Treatment figures reach 2 million
17 April 2007
WHO, UNAIDS and UNICEF have launched a new report on scaling up priority AIDS interventions in the health sector. The report, launched in London, Geneva, New Delhi and Buenos Aires on 17 April, highlights that by the end of 2006 more than 2 million people in low- and middle-income countries had access to antiretroviral therapy. Representing a 54% increase over the 1.3 million people on treatment in 2005.
The report also gives an overview of global progress in a number of other priority health sector interventions areas, such as prevention of mother-to-child transmission, HIV testing and counselling, interventions for most-at-risk populations and the links between HIV and TB.
“The significant progress outlined in this report in scaling up access to treatment is a positive step forward for many countries in achieving their ambitious goals of universal access to HIV prevention, treatment, care and support,” said Dr Peter Piot, Executive Director of UNAIDS. “However new data in the report also shows that there is still a long way to go,” he added.
The report highlights a number of key areas in which efforts to scale-up services are insufficient including; the provision of antiretroviral treatment to prevent mother to child transmission of HIV (only 11% of HIV-positive pregnant women in need of treatment were receiving it in 2006); access to prevention and treatment services for people who inject drugs; and the need to scale-up testing and counselling services for people living with HIV (the report highlights that only 12% of men and 10% of women in sub-Saharan Africa know their HIV status).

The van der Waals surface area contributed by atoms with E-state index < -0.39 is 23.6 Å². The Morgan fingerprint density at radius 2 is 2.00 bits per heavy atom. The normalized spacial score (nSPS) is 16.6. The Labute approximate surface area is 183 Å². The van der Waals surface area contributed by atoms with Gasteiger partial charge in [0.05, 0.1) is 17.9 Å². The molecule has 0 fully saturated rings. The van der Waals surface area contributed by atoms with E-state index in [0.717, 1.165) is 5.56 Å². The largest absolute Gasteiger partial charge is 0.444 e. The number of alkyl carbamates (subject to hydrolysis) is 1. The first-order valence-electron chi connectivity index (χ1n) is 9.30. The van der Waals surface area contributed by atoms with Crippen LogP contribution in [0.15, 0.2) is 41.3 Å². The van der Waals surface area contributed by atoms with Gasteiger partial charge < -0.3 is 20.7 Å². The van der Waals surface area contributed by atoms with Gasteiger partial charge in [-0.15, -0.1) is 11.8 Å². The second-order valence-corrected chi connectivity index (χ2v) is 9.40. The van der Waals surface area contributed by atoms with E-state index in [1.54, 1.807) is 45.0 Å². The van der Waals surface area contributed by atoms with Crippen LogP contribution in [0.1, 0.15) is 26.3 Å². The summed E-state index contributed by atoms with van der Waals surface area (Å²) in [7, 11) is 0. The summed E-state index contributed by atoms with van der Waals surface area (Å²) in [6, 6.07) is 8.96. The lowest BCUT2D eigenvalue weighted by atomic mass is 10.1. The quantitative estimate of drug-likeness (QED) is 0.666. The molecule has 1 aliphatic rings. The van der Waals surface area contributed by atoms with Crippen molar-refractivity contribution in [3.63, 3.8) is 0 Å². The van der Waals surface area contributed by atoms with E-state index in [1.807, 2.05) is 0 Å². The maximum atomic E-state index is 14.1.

The Director General of WHO, Dr Margaret Chan said, “We need ambitious national programmes, much greater global mobilization and increased accountability if we are going to succeed.”
Among the recommendations outlined in the report was the need to increase efforts to accelerate the prevention, diagnosis and treatment of HIV disease in children. Although the number of children receiving treatment increased by 50% over the last year, still only 15% of those children in need of treatment had access to it.
“Children continue to be the missing face of the AIDS pandemic,” said Ann Veneman, Executive Director of UNICEF, “with too many children still missing out on life-saving treatment and access to other essential services.”
The report also gives progress on the target setting progress for universal access to prevention, treatment, care and support which UN member states committed to at the 2006 High Level Meeting on AIDS in New York. According to the report over 90 countries had set targets with 81 setting targets on treatment and 84 setting targets for at least one prevention intervention.
As a Cosponsor of UNAIDS, WHO has undertaken to monitor and evaluate the global health sector response in scaling up towards universal access and to produce annual reports. Towards universal access––scaling up priority HIV/AIDS interventions in the health sector is the first such report.